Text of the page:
8 inch stainless steel frying pan

Stone, Non-stick or Stainless: Learn About the Different Types of Cookware

Avacraft is dedicated to educating its customers on how to use cookware in their creations. Our stress-free sales process is just the start. We’ve dedicated extensive resources, including our blog, to help you learn and grow as a home chef and to choose the types of cookware best for your needs.

 

Types of Cookware

Stone or Enameled

Stone or granite cookware aren’t actually rock pots, of course. Modern “stone” cookware or pans have a stainless-steel or aluminum core coated with a mineral-based surface. Fused at 2,000 degrees Fahrenheit, that surface may contain stone, diamond, marble, ceramic, titanium or porcelain. Such surfaces are non-porous and inert, so whatever’s in the coating should stay there instead of leaching into food. “Durable” doesn’t mean impervious, of course, wooden or plastic utensils and medium heat are recommended.

 

Stoneware is easy to clean, comes in enough colors to match any decor, can safely store food and is dishwasher safe. Stone cookware may chip easily and food sticks when the surface is damaged and there are those who worry that certain surfaces may contain toxic elements. Stone/enameled cookware is well-adapted to stews, chilis, braising and bread-making.

Non-stick/Teflon

First introduced a generation ago, Teflon-coated pans have become a necessity to many cooks. For the average cook, they do the job that needs doing and do it well enough. They aren’t truly non-stick; a little oil or butter is needed for many recipes but, generally, less than other materials. Non-stick cookware tends to be easy to handle and fairly inexpensive, but the Teflon coating has been shown to be toxic. New formulations are better, but not perfect. The FDA judges them safe but, the more you use them, the more material you may ingest, especially if you overheat your pans. Non-sticks don’t provide the brown-seared crust many people like.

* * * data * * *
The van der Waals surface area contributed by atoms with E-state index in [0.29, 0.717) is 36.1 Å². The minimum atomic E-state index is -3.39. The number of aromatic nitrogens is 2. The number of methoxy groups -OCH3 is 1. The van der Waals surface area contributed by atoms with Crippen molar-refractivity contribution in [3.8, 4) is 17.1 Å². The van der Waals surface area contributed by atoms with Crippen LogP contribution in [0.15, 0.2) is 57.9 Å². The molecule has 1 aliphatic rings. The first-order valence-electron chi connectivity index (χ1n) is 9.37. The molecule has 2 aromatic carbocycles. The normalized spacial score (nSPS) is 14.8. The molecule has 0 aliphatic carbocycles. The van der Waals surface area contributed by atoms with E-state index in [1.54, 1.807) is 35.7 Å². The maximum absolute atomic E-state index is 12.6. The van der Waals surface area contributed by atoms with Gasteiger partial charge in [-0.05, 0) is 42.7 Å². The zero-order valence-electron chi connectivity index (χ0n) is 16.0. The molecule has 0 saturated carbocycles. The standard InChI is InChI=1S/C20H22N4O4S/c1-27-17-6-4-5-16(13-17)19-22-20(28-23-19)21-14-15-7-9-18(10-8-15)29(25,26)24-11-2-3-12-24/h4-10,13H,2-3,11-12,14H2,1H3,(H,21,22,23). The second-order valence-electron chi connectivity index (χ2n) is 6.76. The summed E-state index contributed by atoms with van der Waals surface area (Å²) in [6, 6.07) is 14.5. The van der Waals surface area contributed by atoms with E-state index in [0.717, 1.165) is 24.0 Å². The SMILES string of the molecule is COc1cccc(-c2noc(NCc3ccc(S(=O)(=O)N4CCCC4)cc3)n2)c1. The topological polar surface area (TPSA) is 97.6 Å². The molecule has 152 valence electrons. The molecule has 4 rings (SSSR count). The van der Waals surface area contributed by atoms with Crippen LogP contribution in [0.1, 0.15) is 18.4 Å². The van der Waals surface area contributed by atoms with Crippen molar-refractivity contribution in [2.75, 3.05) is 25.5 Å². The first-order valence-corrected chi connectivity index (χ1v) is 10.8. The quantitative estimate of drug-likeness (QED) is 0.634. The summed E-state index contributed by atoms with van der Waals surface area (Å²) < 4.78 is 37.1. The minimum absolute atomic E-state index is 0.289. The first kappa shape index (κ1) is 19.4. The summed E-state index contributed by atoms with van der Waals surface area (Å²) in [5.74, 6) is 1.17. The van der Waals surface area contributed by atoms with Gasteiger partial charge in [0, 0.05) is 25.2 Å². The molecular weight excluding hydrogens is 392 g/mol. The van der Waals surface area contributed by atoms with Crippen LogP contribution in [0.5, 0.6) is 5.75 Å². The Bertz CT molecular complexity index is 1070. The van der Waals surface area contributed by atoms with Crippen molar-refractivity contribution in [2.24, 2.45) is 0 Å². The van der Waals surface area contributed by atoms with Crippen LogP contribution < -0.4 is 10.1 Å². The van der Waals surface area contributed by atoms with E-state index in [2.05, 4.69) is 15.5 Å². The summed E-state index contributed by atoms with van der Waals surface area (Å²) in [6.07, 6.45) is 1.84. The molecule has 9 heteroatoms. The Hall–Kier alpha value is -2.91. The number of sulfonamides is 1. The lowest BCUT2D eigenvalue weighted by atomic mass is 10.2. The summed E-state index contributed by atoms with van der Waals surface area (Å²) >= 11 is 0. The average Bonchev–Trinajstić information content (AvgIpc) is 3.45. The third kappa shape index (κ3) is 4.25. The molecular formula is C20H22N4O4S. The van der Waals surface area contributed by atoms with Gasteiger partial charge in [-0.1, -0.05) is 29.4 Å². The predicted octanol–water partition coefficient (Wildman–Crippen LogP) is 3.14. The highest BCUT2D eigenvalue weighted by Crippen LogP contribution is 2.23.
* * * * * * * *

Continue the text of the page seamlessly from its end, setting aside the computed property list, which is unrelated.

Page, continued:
In Teflon pans, the fond (drippings) that form gravy’s base don’t form well, but it’s good for stir-fry, in which cooks want the fond on the food, not the pan. It’s also a good choice for beginning cooks who like food that tends to stick, such as eggs or fish.

Stainless

Stainless is the material-of-choice for Avacraft and most experienced or professional cooks. By itself, stainless conducts heat poorly, so good-quality stainless cookware has a core of copper or aluminum which makes up for that small flaw. Stainless pots are versatile, you can use them on the stove or in the oven/broiler and they’re dishwasher safe. Quality stainless-steel pots and pans are durable, lasting years with little care. They can be budget-friendly, available in discount retailers as well as high-end specialty shops and they’re easy to clean — most are dishwasher-safe. If you go for the bargain-basement steel sets, you may be disappointed; they don’t conduct heat as well and may warp over time. Also, plastic handles may mean it isn’t oven friendly, which can be a pain; go for silicone. Stainless is excellent for searing, sautéing, braising and making sauces. If you like well-done meat with a hard crust, choose steel.

Choose Avacraft for Your Home or Your Friends

With durable, stainless-steel cookware and a host of accessories, Avacraft could be the only kitchenware you need. Browse our site and choose your next cookware set for your culinary ventures. Check back often for Avacraft recipes made with our products and matched for every home chef!

Add a Comment

Your email address will not be published. Required fields are marked *